Fresh bribery claims have hit the National Police Service Commission (NPSC). Some senior officials have been accused of receiving huge bribes to clear corrupt officers during vetting.
A confidential letter purportedly authored by disgruntled police officers and addressed to President Uhuru Kenyatta claimed as much as Sh1.5 million was paid to some members of the commission to clear senior officers with questionable integrity.
The Standard established that the bribery allegations had split the commission. At the centre of the claims are 12 senior police officers said to have been cleared after paying bribes.
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It was alleged the cost of clearing corrupt senior officers ranged from Sh300,000 to Sh500,000, although some paid as much as Sh1.5 million.
Independent Policing Oversight Authority (IPOA) Chairman Macharia Njeru said they had heard of several corruption complaints but it had been difficult to investigate since officers were not ready to give specific actionable information.
“We have heard of the complaints generally. The matter can only be taken up by the anti-graft agency or any other body. IPOA does not have the mandate to investigate the commission. But should there arise evidence of impropriety against a specific officer, that is when we can take action,” said Njeru.
But NPSC Chair Johnston Kavuludi denied claims of bribery in exchange for favourable vetting reports.
Kavuludi said the intention of the threats on his life and corruption allegations was to cripple the work of the commission.
“Some officers want to scuttle the process. It is something that has been well orchestrated to pour scorn on the vetting exercise. They want to show that vetting is a sham by scaring me, which is a whole lot of nonsense. If I am corrupt, let me be investigated, whether I received any money and from who,” said the chair.
The letter alleged a National Intelligence Service agent leads an extortion cartel that thrives on coercion.
But Kenya Police Spokesman Charles Owino said the allegations were instigated by faceless characters out to malign hardworking officers.
“Why write anonymous letters, be open so that we can face you,” said Owino. Kavuludi said he was beyond reproach, adding he had never received money from any officer being assessed by the vetting panel.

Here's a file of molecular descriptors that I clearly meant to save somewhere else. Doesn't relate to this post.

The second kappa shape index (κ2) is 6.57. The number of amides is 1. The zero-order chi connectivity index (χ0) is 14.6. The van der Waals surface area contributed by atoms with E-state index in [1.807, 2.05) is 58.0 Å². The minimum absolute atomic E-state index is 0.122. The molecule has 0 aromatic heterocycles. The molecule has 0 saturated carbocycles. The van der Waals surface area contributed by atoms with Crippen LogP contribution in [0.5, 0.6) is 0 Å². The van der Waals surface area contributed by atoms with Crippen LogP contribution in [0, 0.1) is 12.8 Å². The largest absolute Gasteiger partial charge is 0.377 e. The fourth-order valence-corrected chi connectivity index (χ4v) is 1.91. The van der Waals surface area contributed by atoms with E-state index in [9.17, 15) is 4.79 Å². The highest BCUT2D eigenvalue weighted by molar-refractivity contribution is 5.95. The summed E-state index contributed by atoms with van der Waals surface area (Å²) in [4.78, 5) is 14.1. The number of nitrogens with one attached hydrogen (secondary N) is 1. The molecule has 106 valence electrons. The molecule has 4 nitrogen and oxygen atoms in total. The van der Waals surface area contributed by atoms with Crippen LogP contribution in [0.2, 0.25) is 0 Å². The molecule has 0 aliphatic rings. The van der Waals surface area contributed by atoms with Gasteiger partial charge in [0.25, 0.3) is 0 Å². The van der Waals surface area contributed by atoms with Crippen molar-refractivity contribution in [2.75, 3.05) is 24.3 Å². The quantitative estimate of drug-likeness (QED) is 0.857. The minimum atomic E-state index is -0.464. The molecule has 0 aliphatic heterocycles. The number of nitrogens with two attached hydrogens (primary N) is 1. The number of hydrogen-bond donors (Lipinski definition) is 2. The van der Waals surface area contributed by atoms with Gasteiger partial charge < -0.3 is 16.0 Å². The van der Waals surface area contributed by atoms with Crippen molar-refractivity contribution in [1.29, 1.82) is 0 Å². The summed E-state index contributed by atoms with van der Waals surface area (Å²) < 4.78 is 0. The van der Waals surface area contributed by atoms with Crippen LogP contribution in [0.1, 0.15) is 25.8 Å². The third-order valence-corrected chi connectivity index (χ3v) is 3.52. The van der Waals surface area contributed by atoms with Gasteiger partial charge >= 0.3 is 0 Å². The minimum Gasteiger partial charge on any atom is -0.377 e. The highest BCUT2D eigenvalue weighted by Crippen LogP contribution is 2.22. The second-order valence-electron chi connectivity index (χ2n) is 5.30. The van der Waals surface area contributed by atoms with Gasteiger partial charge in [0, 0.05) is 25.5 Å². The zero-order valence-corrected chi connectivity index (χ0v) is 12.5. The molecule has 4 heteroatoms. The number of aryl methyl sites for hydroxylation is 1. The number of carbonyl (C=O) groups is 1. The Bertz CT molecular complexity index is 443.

“I have information that they want to kill me, they even want to know where I live. I stand steadfast and I am ready to be investigated on everything I own,” said Kavuludi.
Though Inspector General of Police Joseph Boinnet and DCI Director Ndegwa Muhoro said they had not received the letter, The Standard independently learnt that investigations into the source and origin of the letter had started.
Boinnet however warned the authors of dire consequences stressing that it was a serious offence to issue death threats against any individual or Kavuludi.
“If it is brought to our attention, we will investigate to establish the motive and those behind it. If caught, they will face the full force of the law,” he said.
Ethics and Anti-Corruption Commission Deputy Secretary Michael Mubea said he had not seen the letter. State House Spokesperson Manoah Esipisu said: “I haven’t seen it. Secondly, we don’t comment on letters from faceless people.”
NPSC has already concluded the first phase of the vetting process that targets the 77,495 officers. The first phase had 2,000 officers vetted and the ongoing second phase, which began last October, targets 12,000 officers in the service.
The exercise will see all ranks of officers in the traffic department, officers in charge of police stations, their deputies and administration police officers who command stations vetted.
The vetting process, which began in June 2014, saw 2,000 senior officers from the rank of superintendent vetted, out of whom 1,272 were cleared while 29 others required further probe.
Of these, 63 senior officers were sacked — 32 in the rank of senior superintendents and 28 superintendents.